• Windows Scripting Host (WSH), cscript.exe/wscript.exe
  • "Classic" Active Server Pages
  • Microsoft Scripting Control, and by extension any application that loads that control
  • psvActiveScript Control for Delphi applications
  • Weaverslave an IDE
  • Kapsules a desktop widget engine


  • Download and install PHP 5
  • Download PHPScript and put it in your c:\\php5 directory
  • run regsvr32 c:\\php5\\php5activescript.dll


Windows Script Host

Create a .wsf file like this:

   <job id="test">
       <script language="PHPScript">

or invoke your .php script directly from cscript.exe or wscript.exe using the //E:PHPScript option.

ASP (untested)

    <%@language=PHPScript %>
    <%$Response->Write("Hello"); %>

Script Controls

Set the language property to PHPScript

Script Components / IE

note: it is very dangerous to deploy PHPScript inside IE

Simply use <script language="PHPScript"> for your script tags.

Developers Notes

If you are developing code to run under PHPScript, you need to keep in mind the following differences from regular PHP:

  • echo doesn't have any practical effect. You need to call methods of the host to output information. You may still use output buffering etc., it just won't go anywhere if you flush it.

  • global objects added by the host are created as super-globals, so you need not reference them using the "global" statement.

  • PHPScript will not search for a default php.ini file. It will look instead for php-activescript.ini inside the folder of the .exe process that launched it.

Electric Sheep

It's gotta be the coolest screensaver ever, electric sheep is a continually evolving flame fractal animated screen saver, where your idle cpu cycles are used as part of a distributed computing network to render frames towards the next phase in the evolution (known as sheep).

The name is a little strange, but if you consider idle cpu cycles as dreams, and consider the novel "Do Andriods Dream of Electric Sheep", you'll get the idea. (If you're more into movies than books, "Blade Runner" is for you).

It is a little slow to pick up the first "sheep", but that appears to be a bandwidth problem on their central server. Perhaps they should also distribute the sheep downloads among mirrors, or even peers (Bit Torrent style)?

Anyway, the coolest thing about this screen saver is that is subtly changing the whole time; I have it running on a spare computer next to me and its fascinating.

Bouncing around the USA (again)

A couple of years back, we attended the wedding of my sister-in-law (Aimee Macauley) in Hawaii. We decided to extend our stay and were treated to a big cock-up on behalf of United Airlines that involved flying from Hawaii->SFO->Boston->NY->NY->LHR, instead of the somewhat more sane Hawaii->SFO->LHR.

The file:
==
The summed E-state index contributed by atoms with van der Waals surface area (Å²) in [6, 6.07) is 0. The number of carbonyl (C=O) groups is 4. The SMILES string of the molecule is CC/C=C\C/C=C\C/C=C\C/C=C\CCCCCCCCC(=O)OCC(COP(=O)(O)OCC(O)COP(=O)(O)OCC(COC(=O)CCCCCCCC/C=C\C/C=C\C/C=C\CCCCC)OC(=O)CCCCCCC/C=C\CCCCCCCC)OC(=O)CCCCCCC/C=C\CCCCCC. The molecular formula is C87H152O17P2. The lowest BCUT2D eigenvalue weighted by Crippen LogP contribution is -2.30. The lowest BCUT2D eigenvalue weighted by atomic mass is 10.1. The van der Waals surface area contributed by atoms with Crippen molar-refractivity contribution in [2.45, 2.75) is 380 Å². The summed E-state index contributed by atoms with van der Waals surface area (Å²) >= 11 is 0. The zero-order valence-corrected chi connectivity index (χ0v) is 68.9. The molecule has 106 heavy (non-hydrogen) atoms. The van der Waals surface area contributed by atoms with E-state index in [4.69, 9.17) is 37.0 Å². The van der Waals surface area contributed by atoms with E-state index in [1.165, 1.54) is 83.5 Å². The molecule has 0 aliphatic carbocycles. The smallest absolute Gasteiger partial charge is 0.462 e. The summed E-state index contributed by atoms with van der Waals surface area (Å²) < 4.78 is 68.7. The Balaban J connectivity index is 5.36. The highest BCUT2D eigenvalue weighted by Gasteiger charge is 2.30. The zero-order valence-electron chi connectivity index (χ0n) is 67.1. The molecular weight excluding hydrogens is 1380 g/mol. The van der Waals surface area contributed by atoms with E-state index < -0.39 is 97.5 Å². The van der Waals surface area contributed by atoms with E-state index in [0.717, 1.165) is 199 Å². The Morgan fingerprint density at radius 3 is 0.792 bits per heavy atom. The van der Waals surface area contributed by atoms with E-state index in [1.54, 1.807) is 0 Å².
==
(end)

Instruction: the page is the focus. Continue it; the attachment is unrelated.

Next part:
Well, I've just been visting George (for business, and as it turns out, pleasure too) and my "travel-luck" (those are Dr. Evil finger-quotation-marks) strikes again. The flight from BWI to Boston was delayed enough by some weather (presumably the same lightning storms that delayed my inbound flight a couple of days earlier) to mess up my connecting flight back to LHR (you know; the important one).

This time I'm flying American Airlines and I have to commend them for much nicer service than United. I'm currently sitting in Chicago O'Hare waiting for my alternate flight to LHR. My arrival time has been delayed approx 5 hours, but it turns out that this actually a better schedule for both myself and Juliette+Xander; I get more time to "sleep" on the plane (Dr. Evil finger-quotes again), and they don't have to get up at 4am to collect me from the airport.

Dead laptop disk == more linux hacking

Update2: moved code to

Update acpid now handles the brightness controls, displays the battery status in the ps list and emits power warnings once you're down to 15 minutes of power. I've also added a little non-root acpid client that will allow you to run your own stuff in response to hotkey events.

I suffered a dead (nearly; it's on its way out) laptop disk almost a week ago, and have been clawing my way back to normality.

As a side effect, I now own a Toshiba Satellite M30, which apparently has slightly more linux friendly hardware than my other Satellite (the one that's having issues).

One of the cool things is the toshiba_acpi module; it works in this model and allows access to the hotkeys so you can map them exactly as you like. Since running a standalone daemon for this sucks (you can choose either a python script or a slightly-overweight fnfxd), and since there was a feature request on the ToshibaAcpiDriver page for it, I've written this patch that adds toshiba key support to acpid (1.0.3).

Toshiba keys are exposed as button/toshiba events, followed by the 16-bit hex code for the key that was triggered, so stick some scripting magic into /etc/acpi/events and you're happily-a-mapping those keys.